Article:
|Artist||Johnson, C.R. "Skip"|
|Title||The Itinerant Turner's Toolbox|
|Home Location||Mezz., Collection Area - east wall|
|Material||Mahogany, basswood, walnut, padauk, honey locust, full scale tools|
|Dimension Details||Dimensions are for case open|
|Credit line||The Center for Art in Wood Museum Collection, Donated by the Artist|
|Object ID Number||1995.01.01.103|
|Object Number||OBJ 124|
|Category||8: Communication Artifact|
Exhibited in Wood Turning in North America Since 1930 (2001-2002)
C.R. "Skip" Johnson imagines the life of a fictitious itinerant turner. He creates a traveling toolbox/workshop to be hung above the lathe. It includes all the necessary turning tooks and a source of liquid refreshment- a key with a pipe fitting to allow the turner to drink uninterrupted during his work. Johnson is a retired professor of woodworking, now enjoying full-time woodworking.
Glenn Adamson with Albert LeCoff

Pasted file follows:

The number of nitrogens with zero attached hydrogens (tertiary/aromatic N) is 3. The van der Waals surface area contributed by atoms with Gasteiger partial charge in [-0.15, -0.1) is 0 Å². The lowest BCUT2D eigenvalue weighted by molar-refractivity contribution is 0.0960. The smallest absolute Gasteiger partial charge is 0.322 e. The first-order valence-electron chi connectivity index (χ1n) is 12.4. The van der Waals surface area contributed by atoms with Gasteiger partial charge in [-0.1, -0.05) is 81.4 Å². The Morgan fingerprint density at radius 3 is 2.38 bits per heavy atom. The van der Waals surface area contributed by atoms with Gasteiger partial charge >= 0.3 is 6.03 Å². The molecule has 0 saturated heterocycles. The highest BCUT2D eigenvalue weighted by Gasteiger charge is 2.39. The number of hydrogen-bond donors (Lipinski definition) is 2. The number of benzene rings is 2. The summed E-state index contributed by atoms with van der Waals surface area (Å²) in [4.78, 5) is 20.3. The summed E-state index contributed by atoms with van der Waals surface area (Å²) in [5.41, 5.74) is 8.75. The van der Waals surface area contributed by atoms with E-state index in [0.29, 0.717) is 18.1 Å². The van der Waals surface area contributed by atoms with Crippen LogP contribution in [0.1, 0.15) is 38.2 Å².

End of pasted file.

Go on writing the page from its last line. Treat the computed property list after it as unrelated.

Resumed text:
Here C.R. "Skip" Johnson, a furniture maker by training, reflects humorously on the history of the turning craft. This toolbox is a creative interpretation of the gear of an itinerant turner of the early 1800's, who made his living with nothing but a horse and wagon, his tools, and a lathe. All of the objects in the box are fashioned in wood, including gouges, scrapers, chucks, calipers, spare lathe parts, and even slip stones for sharpening tool edges. Knowing that, like the lathe, the craftsman gets hot while working, Johnson also provided an easy method for turners to refresh themselves without having to stop turning. The tool box is meant to hang conveniently above the lathe. A tube extends from the keg in the top of the box to a nipple which projects from the front; the flow of fluid is activated by pressing one's cheek against a round lever nearby.